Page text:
Born in 1950 in Oklahoma City, and raised around Anadarko, Oklahoma, and Denver, Colorado, he recalls, “We stayed out there in the country with my mother’s mother part of the time and then would go back up to the City.” Both parents spent part of their careers in the military and his father was an upholsterer until his death in 1987, having done work for Johnny Carson’s Tonight Show, for churches and on ships in New Orleans. “He was an artist at what he did,” Boyiddle says, “really good, but the alcohol got him.”
Boyiddle’s father and other Kiowa relatives passed along a reverence for the Kiowa culture and way of life. His father and his father’s brother both taught the Kiowa language while they were alive. “I remember when I was five going to the peyote meetings… being around it and not really understanding it but knowing you were a part of it.” After his father’s death, Boyiddle continued spending time with his people to learn their ways. “I asked questions,” he says. “It’s just what my people do…. They would talk, and I would listen. I would take in as much as I could about the things that happened way back, what my people have done and what they have accomplished. The Kiowa culture is based on an oral tradition - we never had a written language.”
Boyiddle, who grew up among relatives who freely expressed themselves via traditional crafts, singing and dancing, as well as painting and drawing, was also influenced early on by the artists known as the Kiowa Five. One of the five, the late Stephen Mopope (1889-1974), is a relative. The Kiowa Five, who came from the Anadarko area, became international celebrities while studying by invitation at the University of Oklahoma.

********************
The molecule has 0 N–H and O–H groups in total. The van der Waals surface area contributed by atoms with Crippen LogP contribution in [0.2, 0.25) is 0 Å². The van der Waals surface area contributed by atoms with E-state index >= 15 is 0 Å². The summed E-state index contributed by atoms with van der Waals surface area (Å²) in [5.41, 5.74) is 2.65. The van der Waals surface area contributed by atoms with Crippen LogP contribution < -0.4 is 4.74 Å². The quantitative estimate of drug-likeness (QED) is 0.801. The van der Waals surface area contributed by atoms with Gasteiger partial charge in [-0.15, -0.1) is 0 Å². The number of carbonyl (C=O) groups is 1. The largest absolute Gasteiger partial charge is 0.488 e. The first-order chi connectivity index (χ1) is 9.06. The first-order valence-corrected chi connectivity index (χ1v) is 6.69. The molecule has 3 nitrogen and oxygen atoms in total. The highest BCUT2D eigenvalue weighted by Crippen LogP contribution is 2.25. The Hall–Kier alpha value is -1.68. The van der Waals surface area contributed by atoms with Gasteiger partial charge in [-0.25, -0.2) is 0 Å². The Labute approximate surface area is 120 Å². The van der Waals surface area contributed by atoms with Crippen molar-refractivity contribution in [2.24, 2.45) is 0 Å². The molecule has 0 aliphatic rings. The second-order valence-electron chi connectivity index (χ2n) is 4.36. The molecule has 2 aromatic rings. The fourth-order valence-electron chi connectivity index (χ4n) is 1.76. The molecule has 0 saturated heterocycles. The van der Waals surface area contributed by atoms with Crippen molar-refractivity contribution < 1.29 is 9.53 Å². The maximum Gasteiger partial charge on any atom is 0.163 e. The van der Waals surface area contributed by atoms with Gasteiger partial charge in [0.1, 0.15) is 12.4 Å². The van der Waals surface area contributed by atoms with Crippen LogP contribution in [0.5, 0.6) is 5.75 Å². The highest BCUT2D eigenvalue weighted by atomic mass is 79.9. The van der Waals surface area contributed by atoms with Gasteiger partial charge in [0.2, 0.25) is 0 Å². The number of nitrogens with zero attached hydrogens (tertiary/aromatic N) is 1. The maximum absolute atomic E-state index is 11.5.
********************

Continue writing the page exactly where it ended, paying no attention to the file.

Though now a resident of the Houston area, Boyiddle maintains close ties with his people. “If I need to be inspired, I’ll go and speak to them and listen to them speak Kiowa,” he says. Boyiddle moved to Houston to be with his wife after they married in 1992. “I came here for an art show, which is how we met. Then she came up to Red Earth. I just told her I was coming back with her; we’re going to be together.” They’ve been together ever since, supporting each other, making art and traveling the art market circuit
What does the future hold for Mitchell Boyiddle? When asked what he was working on, he laughed and wouldn’t say. “As my grandfather says, don’t give too much of it away, don’t give away what God’s given you.” He does, of course, share his gifts, and never forgets where they came from. “Every day I open my peyote box and church staff and I talk to it. As the white man would say, I pray to it.”
Julianna Thibodeaux is a freelance art critic, journalist and editor based in Indianapolis, Indiana. She is now completing her first poetry chapbook.